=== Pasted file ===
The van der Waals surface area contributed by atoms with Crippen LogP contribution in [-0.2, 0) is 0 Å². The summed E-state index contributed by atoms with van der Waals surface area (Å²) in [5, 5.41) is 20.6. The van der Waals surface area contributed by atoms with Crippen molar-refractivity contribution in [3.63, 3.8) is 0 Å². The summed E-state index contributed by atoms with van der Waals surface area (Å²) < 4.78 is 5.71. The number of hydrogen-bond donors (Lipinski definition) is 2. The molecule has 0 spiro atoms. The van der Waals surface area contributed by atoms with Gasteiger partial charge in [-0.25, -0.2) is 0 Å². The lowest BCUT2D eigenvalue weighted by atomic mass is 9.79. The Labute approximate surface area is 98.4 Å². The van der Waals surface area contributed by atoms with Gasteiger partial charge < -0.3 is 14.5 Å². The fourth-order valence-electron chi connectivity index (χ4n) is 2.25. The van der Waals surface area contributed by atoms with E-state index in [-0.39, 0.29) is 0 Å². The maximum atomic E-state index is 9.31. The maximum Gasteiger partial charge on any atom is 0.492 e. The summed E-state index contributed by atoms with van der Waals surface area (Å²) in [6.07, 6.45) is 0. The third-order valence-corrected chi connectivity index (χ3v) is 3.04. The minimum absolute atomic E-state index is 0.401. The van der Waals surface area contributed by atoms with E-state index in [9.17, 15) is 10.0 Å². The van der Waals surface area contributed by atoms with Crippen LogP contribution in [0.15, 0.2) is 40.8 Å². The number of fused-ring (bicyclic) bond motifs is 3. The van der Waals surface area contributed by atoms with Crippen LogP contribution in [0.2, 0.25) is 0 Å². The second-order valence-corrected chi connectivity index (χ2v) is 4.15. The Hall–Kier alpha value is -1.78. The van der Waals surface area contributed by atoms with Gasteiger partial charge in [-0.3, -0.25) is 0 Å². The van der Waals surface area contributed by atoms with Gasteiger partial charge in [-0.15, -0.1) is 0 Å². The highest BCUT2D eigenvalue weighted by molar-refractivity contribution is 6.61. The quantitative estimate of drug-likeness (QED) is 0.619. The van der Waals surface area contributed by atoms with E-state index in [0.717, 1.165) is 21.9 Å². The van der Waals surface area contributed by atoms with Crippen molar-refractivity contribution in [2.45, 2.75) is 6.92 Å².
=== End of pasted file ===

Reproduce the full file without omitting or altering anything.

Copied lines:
The van der Waals surface area contributed by atoms with Crippen LogP contribution in [-0.2, 0) is 0 Å². The summed E-state index contributed by atoms with van der Waals surface area (Å²) in [5, 5.41) is 20.6. The van der Waals surface area contributed by atoms with Crippen molar-refractivity contribution in [3.63, 3.8) is 0 Å². The summed E-state index contributed by atoms with van der Waals surface area (Å²) < 4.78 is 5.71. The number of hydrogen-bond donors (Lipinski definition) is 2. The molecule has 0 spiro atoms. The van der Waals surface area contributed by atoms with Gasteiger partial charge in [-0.25, -0.2) is 0 Å². The lowest BCUT2D eigenvalue weighted by atomic mass is 9.79. The Labute approximate surface area is 98.4 Å². The van der Waals surface area contributed by atoms with Gasteiger partial charge < -0.3 is 14.5 Å². The fourth-order valence-electron chi connectivity index (χ4n) is 2.25. The van der Waals surface area contributed by atoms with E-state index in [-0.39, 0.29) is 0 Å². The maximum atomic E-state index is 9.31. The maximum Gasteiger partial charge on any atom is 0.492 e. The summed E-state index contributed by atoms with van der Waals surface area (Å²) in [6.07, 6.45) is 0. The third-order valence-corrected chi connectivity index (χ3v) is 3.04. The minimum absolute atomic E-state index is 0.401. The van der Waals surface area contributed by atoms with E-state index in [9.17, 15) is 10.0 Å². The van der Waals surface area contributed by atoms with Crippen LogP contribution in [0.15, 0.2) is 40.8 Å². The number of fused-ring (bicyclic) bond motifs is 3. The van der Waals surface area contributed by atoms with Crippen LogP contribution in [0.2, 0.25) is 0 Å². The second-order valence-corrected chi connectivity index (χ2v) is 4.15. The Hall–Kier alpha value is -1.78. The van der Waals surface area contributed by atoms with Gasteiger partial charge in [-0.3, -0.25) is 0 Å². The van der Waals surface area contributed by atoms with Gasteiger partial charge in [-0.15, -0.1) is 0 Å². The highest BCUT2D eigenvalue weighted by molar-refractivity contribution is 6.61. The quantitative estimate of drug-likeness (QED) is 0.619. The van der Waals surface area contributed by atoms with E-state index in [0.717, 1.165) is 21.9 Å². The van der Waals surface area contributed by atoms with Crippen molar-refractivity contribution in [2.45, 2.75) is 6.92 Å².